One of the most important identities in all of mathematics, Euler's formula relates complex numbers, the trigonometric functions, and exponentiation with Euler's number as a base.

The formula is simple, if not straightforward:


When Euler's formula is evaluated at

, it yields the simpler, but equally astonishing Euler's identity.

As a consequence of Euler's formula, the sine and cosine functions can be represented as


We know the Maclaurin series of the functions



The formula permits the extension of the trigonometric functions to complex-valued domains and ranges. In other words, it is possible to find complex, unrestricted values for which


In addition, it permits the determination of complex-valued inputs for values outside of the normal range of the trigonometric functions. In other words, if is complex, then it is possible that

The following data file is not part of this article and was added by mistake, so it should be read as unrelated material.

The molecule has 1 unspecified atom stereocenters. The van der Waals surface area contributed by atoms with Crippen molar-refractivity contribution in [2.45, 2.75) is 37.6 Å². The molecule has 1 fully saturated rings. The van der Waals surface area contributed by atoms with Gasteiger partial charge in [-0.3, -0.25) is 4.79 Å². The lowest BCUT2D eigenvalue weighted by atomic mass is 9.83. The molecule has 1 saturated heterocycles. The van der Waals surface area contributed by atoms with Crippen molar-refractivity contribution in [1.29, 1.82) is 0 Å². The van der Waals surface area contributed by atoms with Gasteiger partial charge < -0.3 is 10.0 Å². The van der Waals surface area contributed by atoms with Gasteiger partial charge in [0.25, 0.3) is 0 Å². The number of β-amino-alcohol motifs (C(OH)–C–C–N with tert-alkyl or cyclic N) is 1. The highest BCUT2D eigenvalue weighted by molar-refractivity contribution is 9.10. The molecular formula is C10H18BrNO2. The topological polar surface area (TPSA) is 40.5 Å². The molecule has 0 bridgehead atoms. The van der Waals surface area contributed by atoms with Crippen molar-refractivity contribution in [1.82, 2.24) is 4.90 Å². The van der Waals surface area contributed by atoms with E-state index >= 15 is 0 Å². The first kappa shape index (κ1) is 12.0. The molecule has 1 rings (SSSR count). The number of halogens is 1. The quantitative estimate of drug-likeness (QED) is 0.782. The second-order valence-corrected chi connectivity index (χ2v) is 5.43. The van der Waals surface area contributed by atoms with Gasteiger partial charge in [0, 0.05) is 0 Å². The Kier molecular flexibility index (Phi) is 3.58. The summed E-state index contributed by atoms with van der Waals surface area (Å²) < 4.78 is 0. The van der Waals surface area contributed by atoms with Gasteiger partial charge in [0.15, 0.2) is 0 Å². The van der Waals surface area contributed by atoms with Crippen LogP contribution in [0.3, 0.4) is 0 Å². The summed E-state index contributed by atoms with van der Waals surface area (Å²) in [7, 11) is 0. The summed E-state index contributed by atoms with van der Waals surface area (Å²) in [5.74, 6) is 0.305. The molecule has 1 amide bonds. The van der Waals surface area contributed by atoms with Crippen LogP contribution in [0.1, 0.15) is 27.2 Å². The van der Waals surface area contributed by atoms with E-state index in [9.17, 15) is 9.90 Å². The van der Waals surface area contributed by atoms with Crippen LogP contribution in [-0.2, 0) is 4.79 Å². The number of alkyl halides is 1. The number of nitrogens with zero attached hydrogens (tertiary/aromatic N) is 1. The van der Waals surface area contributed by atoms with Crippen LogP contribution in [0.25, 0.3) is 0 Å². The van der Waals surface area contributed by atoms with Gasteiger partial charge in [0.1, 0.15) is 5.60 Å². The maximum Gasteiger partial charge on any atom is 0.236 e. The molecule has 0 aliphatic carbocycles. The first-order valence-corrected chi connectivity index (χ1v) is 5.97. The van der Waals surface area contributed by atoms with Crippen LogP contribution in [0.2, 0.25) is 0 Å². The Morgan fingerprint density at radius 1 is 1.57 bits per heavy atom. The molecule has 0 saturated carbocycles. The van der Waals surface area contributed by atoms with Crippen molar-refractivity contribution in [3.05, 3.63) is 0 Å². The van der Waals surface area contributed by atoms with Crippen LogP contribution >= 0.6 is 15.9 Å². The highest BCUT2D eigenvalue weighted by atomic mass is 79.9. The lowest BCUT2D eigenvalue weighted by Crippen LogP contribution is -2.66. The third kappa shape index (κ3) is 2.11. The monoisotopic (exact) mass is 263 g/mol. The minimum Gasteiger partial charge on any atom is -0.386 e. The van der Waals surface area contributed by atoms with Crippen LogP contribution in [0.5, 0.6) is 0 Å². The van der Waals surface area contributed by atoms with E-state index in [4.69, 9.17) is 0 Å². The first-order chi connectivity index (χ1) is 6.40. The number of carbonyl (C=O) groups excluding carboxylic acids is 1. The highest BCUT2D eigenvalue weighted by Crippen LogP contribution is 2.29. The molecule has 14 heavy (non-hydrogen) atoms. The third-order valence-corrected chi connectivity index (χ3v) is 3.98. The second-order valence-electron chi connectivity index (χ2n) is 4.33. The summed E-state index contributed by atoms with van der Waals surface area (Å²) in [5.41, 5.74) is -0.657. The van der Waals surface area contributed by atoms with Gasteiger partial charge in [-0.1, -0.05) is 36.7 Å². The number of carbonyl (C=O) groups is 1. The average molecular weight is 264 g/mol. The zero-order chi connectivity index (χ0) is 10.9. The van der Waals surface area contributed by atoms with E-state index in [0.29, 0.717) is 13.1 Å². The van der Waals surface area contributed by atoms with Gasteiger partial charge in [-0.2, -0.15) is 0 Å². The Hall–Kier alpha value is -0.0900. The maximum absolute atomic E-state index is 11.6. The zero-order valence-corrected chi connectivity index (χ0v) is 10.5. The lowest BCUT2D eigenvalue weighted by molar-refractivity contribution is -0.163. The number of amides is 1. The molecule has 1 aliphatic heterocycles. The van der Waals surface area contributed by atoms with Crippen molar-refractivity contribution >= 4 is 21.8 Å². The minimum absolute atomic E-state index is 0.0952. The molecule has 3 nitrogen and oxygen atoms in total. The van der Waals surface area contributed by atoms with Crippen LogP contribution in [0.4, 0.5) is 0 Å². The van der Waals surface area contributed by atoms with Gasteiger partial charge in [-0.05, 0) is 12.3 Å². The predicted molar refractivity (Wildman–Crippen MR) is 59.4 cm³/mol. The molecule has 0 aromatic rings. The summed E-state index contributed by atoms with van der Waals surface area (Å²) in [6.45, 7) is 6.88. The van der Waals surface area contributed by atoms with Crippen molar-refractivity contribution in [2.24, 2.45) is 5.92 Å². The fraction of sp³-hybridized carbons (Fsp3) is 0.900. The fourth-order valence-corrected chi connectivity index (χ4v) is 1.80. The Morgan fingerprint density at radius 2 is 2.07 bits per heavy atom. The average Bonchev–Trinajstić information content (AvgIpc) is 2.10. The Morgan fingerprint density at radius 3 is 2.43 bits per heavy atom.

even though the domain of the cosine function is normally restricted to the real interval .


Exponential functions having a complex value in the exponent can also be evaluated:


Euler's formula is used extensively in complex analysis. It is also used often in differential equations, as Euler's number being raised a complex variable appears fairly often.

An interesting corollary of Euler's formula is that can be found and is entirely real.

However, does not have one singular representation, as the function is multivalued and depends on which branch is chosen. The general form for any integer is

See also

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